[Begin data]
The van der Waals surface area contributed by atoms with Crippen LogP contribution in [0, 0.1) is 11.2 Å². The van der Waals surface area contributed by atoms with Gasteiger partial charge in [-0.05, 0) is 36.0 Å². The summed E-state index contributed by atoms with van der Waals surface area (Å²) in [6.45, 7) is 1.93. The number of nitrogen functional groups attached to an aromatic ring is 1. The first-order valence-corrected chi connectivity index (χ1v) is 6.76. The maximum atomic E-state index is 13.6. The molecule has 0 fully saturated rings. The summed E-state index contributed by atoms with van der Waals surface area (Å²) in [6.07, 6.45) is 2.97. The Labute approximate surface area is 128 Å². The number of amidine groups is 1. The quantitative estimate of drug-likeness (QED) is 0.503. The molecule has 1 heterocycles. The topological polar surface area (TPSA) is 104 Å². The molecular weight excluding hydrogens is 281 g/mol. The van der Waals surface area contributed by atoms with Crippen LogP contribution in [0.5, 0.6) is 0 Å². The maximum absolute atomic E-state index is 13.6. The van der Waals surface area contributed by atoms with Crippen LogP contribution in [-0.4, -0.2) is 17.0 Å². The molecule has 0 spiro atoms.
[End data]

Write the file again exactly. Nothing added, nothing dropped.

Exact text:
The van der Waals surface area contributed by atoms with Crippen LogP contribution in [0, 0.1) is 11.2 Å². The van der Waals surface area contributed by atoms with Gasteiger partial charge in [-0.05, 0) is 36.0 Å². The summed E-state index contributed by atoms with van der Waals surface area (Å²) in [6.45, 7) is 1.93. The number of nitrogen functional groups attached to an aromatic ring is 1. The first-order valence-corrected chi connectivity index (χ1v) is 6.76. The maximum atomic E-state index is 13.6. The molecule has 0 fully saturated rings. The summed E-state index contributed by atoms with van der Waals surface area (Å²) in [6.07, 6.45) is 2.97. The Labute approximate surface area is 128 Å². The number of amidine groups is 1. The quantitative estimate of drug-likeness (QED) is 0.503. The molecule has 1 heterocycles. The topological polar surface area (TPSA) is 104 Å². The molecular weight excluding hydrogens is 281 g/mol. The van der Waals surface area contributed by atoms with Crippen LogP contribution in [0.5, 0.6) is 0 Å². The maximum absolute atomic E-state index is 13.6. The van der Waals surface area contributed by atoms with Crippen LogP contribution in [-0.4, -0.2) is 17.0 Å². The molecule has 0 spiro atoms.